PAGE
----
"The Assad's regime wasn't particularly responsive and I think even some of their patrons were disturbed by their belligerence," Obama told reporters.
The U.S. and France also agreed to continue their cooperation on Mali and the Central African Republic, where leaders and communities need to show the courage to resist further violence and to pursue reconciliation, Obama said.
He praised Hollande for showing courage and resolve in addressing issues from Mali, the Central African Republic, to Syria and Iran and thanked him for "being such a strong partner to the United States."
MUTUAL TRUST RESTORED
At the press conference, Hollande told reporters that the two allies had resolved their differences over U.S. spying activities.
Leaders of many U.S. allies were angered by the revelation last year that the U.S. monitored their telephone calls.
"We wanted to fight against terrorism, but we also wanted to meet a number of principles, and we are making headway in this cooperation. Mutual trust has been restored," Hollande told reporters.
"The fact that any individual, in spite of technological progress, can be sure that he is not being spied on, these are principles that unite us," he added.
"There's no country where we have a no-spy agreement," Obama said. "We have an intelligence capability and then we have a range of partnerships with all kinds of countries and we've been in consultations with the French government to deepen those commitments."
But the U.S. is "committed to respecting the privacy of the people of France," Obama said. "Both publicly and privately, I want to reiterate today to the French press is that we are committed to making sure that we are protecting and concerned about the privacy rights, not just of Americans, not just of own citizens, but of people around the world as well."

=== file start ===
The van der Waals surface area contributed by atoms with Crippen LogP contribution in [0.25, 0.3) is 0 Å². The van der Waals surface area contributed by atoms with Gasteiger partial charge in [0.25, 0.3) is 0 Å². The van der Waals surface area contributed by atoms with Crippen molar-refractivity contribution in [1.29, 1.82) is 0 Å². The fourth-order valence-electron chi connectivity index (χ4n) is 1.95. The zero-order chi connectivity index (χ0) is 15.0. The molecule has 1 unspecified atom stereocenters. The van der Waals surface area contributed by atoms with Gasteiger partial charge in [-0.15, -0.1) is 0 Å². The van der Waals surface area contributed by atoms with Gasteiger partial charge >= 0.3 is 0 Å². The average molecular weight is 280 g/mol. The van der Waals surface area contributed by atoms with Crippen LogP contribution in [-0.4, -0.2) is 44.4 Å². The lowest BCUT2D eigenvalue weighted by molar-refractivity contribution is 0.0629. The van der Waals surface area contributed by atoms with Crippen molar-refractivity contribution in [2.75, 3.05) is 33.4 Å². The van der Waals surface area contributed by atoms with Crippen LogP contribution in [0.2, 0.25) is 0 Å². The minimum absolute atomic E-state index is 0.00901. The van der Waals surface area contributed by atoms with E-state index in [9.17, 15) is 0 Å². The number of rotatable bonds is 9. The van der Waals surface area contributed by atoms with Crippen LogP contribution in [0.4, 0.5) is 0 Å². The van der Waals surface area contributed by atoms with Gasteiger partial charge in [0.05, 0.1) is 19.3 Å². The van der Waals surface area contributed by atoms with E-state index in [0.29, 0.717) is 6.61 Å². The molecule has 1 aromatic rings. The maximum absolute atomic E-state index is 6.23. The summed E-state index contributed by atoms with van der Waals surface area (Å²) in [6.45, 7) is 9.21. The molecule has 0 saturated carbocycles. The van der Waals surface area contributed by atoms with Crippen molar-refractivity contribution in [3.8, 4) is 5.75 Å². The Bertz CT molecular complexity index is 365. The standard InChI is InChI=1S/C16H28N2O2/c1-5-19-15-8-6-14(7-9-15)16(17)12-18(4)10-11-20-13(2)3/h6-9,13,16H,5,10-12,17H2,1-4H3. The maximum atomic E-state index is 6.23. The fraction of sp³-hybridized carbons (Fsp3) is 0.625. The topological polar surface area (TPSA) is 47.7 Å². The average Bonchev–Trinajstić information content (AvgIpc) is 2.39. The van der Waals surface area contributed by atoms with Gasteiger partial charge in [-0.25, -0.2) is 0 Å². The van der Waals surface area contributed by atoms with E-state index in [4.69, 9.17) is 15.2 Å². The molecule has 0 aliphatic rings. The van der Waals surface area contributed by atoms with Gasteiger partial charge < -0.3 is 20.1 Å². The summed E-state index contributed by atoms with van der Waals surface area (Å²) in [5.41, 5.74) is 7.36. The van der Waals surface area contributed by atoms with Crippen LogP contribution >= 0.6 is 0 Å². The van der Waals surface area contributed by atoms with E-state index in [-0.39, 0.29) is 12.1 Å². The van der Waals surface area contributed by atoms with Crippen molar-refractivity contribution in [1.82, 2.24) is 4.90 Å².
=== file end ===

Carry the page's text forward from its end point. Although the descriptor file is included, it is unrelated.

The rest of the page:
At the start of Hollande's three-day visit on Monday, Obama took him to a tour to Thomas Jefferson's estate in the State of Virginia. During the trip, the two leaders hailed long-standing Franco-American relations that benefited from the legacy of the famed Francophile.
"We were allies in the time of Jefferson and Lafayette. We are still allies today. We were friends in the time of Jefferson and Lafayette, and we will remain friends forever," Hollande said in Monticello's foyer.
Jefferson, one of the Founding Fathers of the United States and the country's third president, was the American minister to France when Bastille was stormed, which set in motion the French Revolution.
Noting Jefferson's special role in U.S. and French history, Obama said he represents "the incredible bond and the incredible gifts that France gave to the United States, because he was a Francophile through and through."
At Tuesday's press conference, Obama also announced that he would travel to France in June to attend events in commemoration of the 70th anniversary of D-Day landings.
"I was there for the 65th anniversary, and it was an extraordinary experience," Obama said, adding "I'm looking forward to returning to honor our remarkable veterans and to reaffirm this extraordinary alliance."
The upcoming events will be held on France's Normandy beaches, where allied troops launched a surprise military operation on June 6, 1944 during World War II and hereafter turned the tide of war against the Nazi German troops.